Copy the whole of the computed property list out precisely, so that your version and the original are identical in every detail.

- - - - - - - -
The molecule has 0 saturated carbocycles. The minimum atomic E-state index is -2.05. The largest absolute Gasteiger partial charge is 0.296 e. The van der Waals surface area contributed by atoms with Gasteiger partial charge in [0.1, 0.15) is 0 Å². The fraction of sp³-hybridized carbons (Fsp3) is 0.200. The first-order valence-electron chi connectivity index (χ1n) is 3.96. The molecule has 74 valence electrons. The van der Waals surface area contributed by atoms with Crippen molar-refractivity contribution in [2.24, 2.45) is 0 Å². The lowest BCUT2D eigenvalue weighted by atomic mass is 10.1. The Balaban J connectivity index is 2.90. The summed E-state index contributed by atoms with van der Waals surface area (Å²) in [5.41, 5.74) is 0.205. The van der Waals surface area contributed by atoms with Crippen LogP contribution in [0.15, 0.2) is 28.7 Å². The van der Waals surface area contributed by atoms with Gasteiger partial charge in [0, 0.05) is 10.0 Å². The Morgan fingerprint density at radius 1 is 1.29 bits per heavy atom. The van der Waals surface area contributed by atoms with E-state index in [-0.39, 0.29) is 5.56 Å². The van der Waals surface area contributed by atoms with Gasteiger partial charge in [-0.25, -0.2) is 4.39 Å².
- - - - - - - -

The molecule has 0 saturated carbocycles. The minimum atomic E-state index is -2.05. The largest absolute Gasteiger partial charge is 0.296 e. The van der Waals surface area contributed by atoms with Gasteiger partial charge in [0.1, 0.15) is 0 Å². The fraction of sp³-hybridized carbons (Fsp3) is 0.200. The first-order valence-electron chi connectivity index (χ1n) is 3.96. The molecule has 74 valence electrons. The van der Waals surface area contributed by atoms with Crippen molar-refractivity contribution in [2.24, 2.45) is 0 Å². The lowest BCUT2D eigenvalue weighted by atomic mass is 10.1. The Balaban J connectivity index is 2.90. The summed E-state index contributed by atoms with van der Waals surface area (Å²) in [5.41, 5.74) is 0.205. The van der Waals surface area contributed by atoms with Crippen LogP contribution in [0.15, 0.2) is 28.7 Å². The van der Waals surface area contributed by atoms with Gasteiger partial charge in [0, 0.05) is 10.0 Å². The Morgan fingerprint density at radius 1 is 1.29 bits per heavy atom. The van der Waals surface area contributed by atoms with E-state index in [-0.39, 0.29) is 5.56 Å². The van der Waals surface area contributed by atoms with Gasteiger partial charge in [-0.25, -0.2) is 4.39 Å².